As of September 2, 2020, statistical data showed that the global number of confirmed cases of COVID-19 had surpassed 25 million with >800,000 deaths . With an increasing number of potential cases, the SARS-CoV-2 poses a major threat to global public health . Currently, a large number of diagnostic tools, such as virus isolation, PCR-based assays, IHC, and antibody assays, have been developed across various diagnostic laboratories worldwide [35–39]. The detection rate of viral nucleic acid is closely related to the course of viral infection, and the optimal sampling time is uncertain; however, the period of the high viral load will be missed, resulting in false-negatives . Although RT-PCR is challenged by the false-negative results , in view of the past major epidemic outbreaks , the method is still the preferred tool for detection. Therefore, how to ensure the accuracy of nucleic acid test results is currently under investigation.
Theoretically, the primers and probes of the target genes should have not only high specificity but also high sensitivity. The most conserved ORF1ab gene presents low sensitivity, while the other target genes, such as N or E, are less conservative but more sensitive. The current results showed that the lowest detection concentration of each kit differs substantially. If a low sensitivity kit is selected to detect SARS-CoV-2 infection, it may lead to false-negative results. In addition, multiple mutations were detected over the entire genomes of SARS-CoV-2 [43–45]. Variations are speculated to influence the rate of disease transmission and mortality [6, 30, 46] and also that the false-negative rate might be elevated if the mutation occurs at the current target genes of SARS-CoV-2. Except for the variations found throughout the genome, mutations of SARS-CoV-2 virus were also found at the primer- or probe-binding sites , which might lower the sensitivity of the current targeting genes. Furthermore, we speculated that the detection of Nsp1 could avoid false-negative results caused by mutations at the primer- or probe-binding sites . Notably, the deletion of 382 nucleotides in the ORF8 gene enhances the transcription of the downstream N gene , which might increase the false-negative detection rate of SARS-CoV-2. Thus, attention should be focused on the abnormally amplified N gene in clinical detection.
As a prospective method to resolve the dilemma of SARS-CoV-2 nucleic acid screening, mixed sample detection could be adopted for the low-risk population according to the regulations of the National Health Commission of the People’s Republic of China (http://www.nhc.gov.cn/yzygj/s7659/202008/fa5057afe4314ef8a9172edd6c65380e.shtml). The mixed samples include samples for mixed-collection and samples for mixed-detection. To simulate the mixed-collection, the swabs of confirmed positive and negative samples were mixed in a tube with a virus preservation solution. Subsequently, the Ct value of the amplification curve was unchanged, which indicated that the mixed-collection sample did not affect the positive detection rate. To simulate mixed-detection, the virus preservation solution of positive and negative samples was mixed equally and found that the Ct value increased correspondingly, which indicated that the sensitivity was reduced by mixed-detection (S1 Table). It is noteworthy that mixed-collection is not simply increase the number of swabs in the collection tube, but to carefully consider and design the specification and material of collection tube, the composition and content of virus preservation solution, the material of swab and the type of swab head, so as to ensure the accuracy of detection results. Therefore, in order to avoid false-negative results, sensitive detection kits should be used in mixed-detection.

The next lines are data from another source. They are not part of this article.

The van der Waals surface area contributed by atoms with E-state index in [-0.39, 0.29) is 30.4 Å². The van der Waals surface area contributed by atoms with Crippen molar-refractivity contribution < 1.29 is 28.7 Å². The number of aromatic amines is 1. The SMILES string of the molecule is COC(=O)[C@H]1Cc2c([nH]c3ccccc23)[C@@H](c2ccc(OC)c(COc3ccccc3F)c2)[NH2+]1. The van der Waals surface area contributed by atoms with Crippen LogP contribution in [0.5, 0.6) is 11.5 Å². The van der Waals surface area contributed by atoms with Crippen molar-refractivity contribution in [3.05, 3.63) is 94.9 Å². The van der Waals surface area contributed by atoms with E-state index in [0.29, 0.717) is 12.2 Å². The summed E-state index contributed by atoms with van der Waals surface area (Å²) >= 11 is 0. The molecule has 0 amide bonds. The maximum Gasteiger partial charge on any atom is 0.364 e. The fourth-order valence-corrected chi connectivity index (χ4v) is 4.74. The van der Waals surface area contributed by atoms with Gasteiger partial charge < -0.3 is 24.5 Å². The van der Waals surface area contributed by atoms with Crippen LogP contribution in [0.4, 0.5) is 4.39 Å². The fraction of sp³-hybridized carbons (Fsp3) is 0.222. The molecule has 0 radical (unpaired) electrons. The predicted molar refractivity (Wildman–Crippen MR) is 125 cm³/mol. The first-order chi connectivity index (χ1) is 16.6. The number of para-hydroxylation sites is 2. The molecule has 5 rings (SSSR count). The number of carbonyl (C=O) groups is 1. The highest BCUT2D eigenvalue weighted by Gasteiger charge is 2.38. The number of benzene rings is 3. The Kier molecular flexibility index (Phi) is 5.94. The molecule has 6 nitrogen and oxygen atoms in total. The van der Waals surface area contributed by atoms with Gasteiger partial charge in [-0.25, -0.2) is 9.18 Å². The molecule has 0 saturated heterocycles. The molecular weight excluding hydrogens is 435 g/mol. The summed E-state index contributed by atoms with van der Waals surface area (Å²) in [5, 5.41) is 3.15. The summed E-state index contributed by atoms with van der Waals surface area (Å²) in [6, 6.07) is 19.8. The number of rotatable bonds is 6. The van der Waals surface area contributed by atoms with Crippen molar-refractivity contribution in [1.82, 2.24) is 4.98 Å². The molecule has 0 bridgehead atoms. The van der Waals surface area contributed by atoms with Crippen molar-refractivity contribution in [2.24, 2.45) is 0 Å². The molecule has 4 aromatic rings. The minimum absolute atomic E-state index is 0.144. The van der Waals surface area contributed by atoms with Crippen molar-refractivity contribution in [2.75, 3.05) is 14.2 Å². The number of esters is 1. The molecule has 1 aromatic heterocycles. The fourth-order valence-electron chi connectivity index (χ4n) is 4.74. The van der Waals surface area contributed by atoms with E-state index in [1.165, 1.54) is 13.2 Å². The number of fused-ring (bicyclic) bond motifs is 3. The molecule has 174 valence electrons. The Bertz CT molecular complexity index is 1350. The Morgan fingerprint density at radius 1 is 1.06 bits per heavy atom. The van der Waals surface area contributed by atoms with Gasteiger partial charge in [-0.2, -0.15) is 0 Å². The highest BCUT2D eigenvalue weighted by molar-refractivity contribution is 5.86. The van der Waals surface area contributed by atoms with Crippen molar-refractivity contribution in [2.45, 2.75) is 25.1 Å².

Similar to all the viral nucleic acid testing projects, the RT-PCR results of SARS-CoV-2 are affected by various factors before, during, and after detection, and hence, laboratory quality-control measures should be implemented. In addition, extending amplification cycles do increase sensitivity, but may also reduce specificity. Nucleic acid samples of other respiratory pathogens with known concentrations were used for specificity testing and results showed there was no cross-reaction with other pathogens and the specificity did not decrease (S2 Table). Moreover, the continuous amplification and other detection methods of SARS-CoV exhibited false-positive results [49, 50]; thus, we recommended using it only when the amplification curve of the target gene is in the specious region.
The emergence of mixed sample detection challenges the sensitivity of nucleic acid detection kits. We speculated that the detection of mixed samples is only applicable to low-risk populations using the high-sensitivity kits. Importantly, the antibody and nucleic acid tests should complement each other to improve the diagnosis, especially to screen the asymptomatic patients better and reduce the false-negative phenomenon of “false recovered patients” or premorbid patients with low virus latency.
S1 Fig. Continuous amplification of PCR product for another suspected specimen.
S1 Table. The results of samples for mixed-collection and mixed-detection with kit-1.